Beware of fraud and scams

ATLANTA – When natural disasters occur, it is common for people to take advantage of survivors by posing as official disaster aid workers or as relatives trying to help survivors complete their applications.

Survivors should be aware of fraud and scams and report any suspicious activity or potential fraud from scam artists, identity thieves and other criminals.

Survivors should also be aware that this kind of situation doesn’t happen only at the beginning of the response to the disaster when people might be more vulnerable. It can happen anytime. It is important to know that FEMA does not endorse any commercial businesses, products or services.

Floridians need to know common tactics used by these criminals, such as phone calls from people claiming to work for FEMA. The caller might ask for the survivor’s Social Security number and income or banking information. Giving out this type of information can help an unscrupulous person make a false claim for assistance or commit identity theft.

These are common post-disaster fraud practices survivors should be vigilant of:

Housing inspectors claiming to represent FEMA

  • Be cautious if somebody asks for your nine-digit registration number. FEMA inspectors will never ask for this information. They already have it in their records.
  • FEMA inspectors never require banking or other personal information such as a Social Security number.
  • Ask the inspectors to show you their identification badge. Federal employees and contractors always wear an official government or government contractor badge to identify themselves.
  • Call FEMA at 800-621-3362 (TTY 800-462-7585) if you are suspicious of someone who says they’re a housing inspector sent by FEMA.

Fake offers of local or federal aid

  • Don’t trust someone who asks for money. Federal and local disaster workers do not solicit or accept money. FEMA and U.S. Small Business Administration (SBA) staff never charge applicants for disaster assistance, inspections or help in filling out applications.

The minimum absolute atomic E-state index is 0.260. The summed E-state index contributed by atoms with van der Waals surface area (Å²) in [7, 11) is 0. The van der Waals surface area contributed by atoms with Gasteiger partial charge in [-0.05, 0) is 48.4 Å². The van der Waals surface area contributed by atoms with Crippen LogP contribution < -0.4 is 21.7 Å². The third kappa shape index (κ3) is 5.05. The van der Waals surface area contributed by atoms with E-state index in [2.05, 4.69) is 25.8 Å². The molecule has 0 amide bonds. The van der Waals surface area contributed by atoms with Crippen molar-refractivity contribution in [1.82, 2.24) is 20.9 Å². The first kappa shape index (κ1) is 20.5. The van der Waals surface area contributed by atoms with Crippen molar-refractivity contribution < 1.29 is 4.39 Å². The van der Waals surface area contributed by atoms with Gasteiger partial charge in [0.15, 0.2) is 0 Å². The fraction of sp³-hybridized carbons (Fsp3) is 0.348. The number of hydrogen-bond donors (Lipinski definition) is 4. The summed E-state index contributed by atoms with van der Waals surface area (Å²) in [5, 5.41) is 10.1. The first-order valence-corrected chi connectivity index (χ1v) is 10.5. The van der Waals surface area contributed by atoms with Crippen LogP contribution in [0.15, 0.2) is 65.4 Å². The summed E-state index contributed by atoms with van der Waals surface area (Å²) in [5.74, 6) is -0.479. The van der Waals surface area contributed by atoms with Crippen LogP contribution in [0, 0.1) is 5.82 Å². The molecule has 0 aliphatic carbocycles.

• Don’t believe anyone who promises a disaster grant and asks for large cash deposits or advance payments in full.
  • Report suspected fraud to the Florida Attorney General’s Office by calling 866-9-NO-SCAM or file a complaint online at MyFloridaLegal.com.

Avoiding fraudulent building contractors

  • • Use licensed or verified local contractors backed by reliable references.
  • • Don’t pay more than half the costs of repairs in advance.
  • • Demand that contractors detail the job to be done with guarantees in writing.
  • Check with the Florida Attorney General’s Office at 866-9-NO-SCAM to see if there are complaints against a company or contractor.

If you suspect fraud, call the National Center for Disaster Fraud Hotline at 866-720-5721.

Trusted Information Sources

A rumor control page has been set up to dispel false information about Hurricane Michael: fema.gov/hurricane-michael-rumor-control.

Unfortunately, criminals can exploit disasters by sending fraudulent communications through email or social media and by creating phony websites designed to solicit contributions. Tips may be reported 24/7 to the National Center for Disaster Fraud at 866-720-5721. Or, email disaster@leo.gov.

For a list of locations where survivors can obtain commodities (water, food, etc.), visit www.floridadisaster.org/info.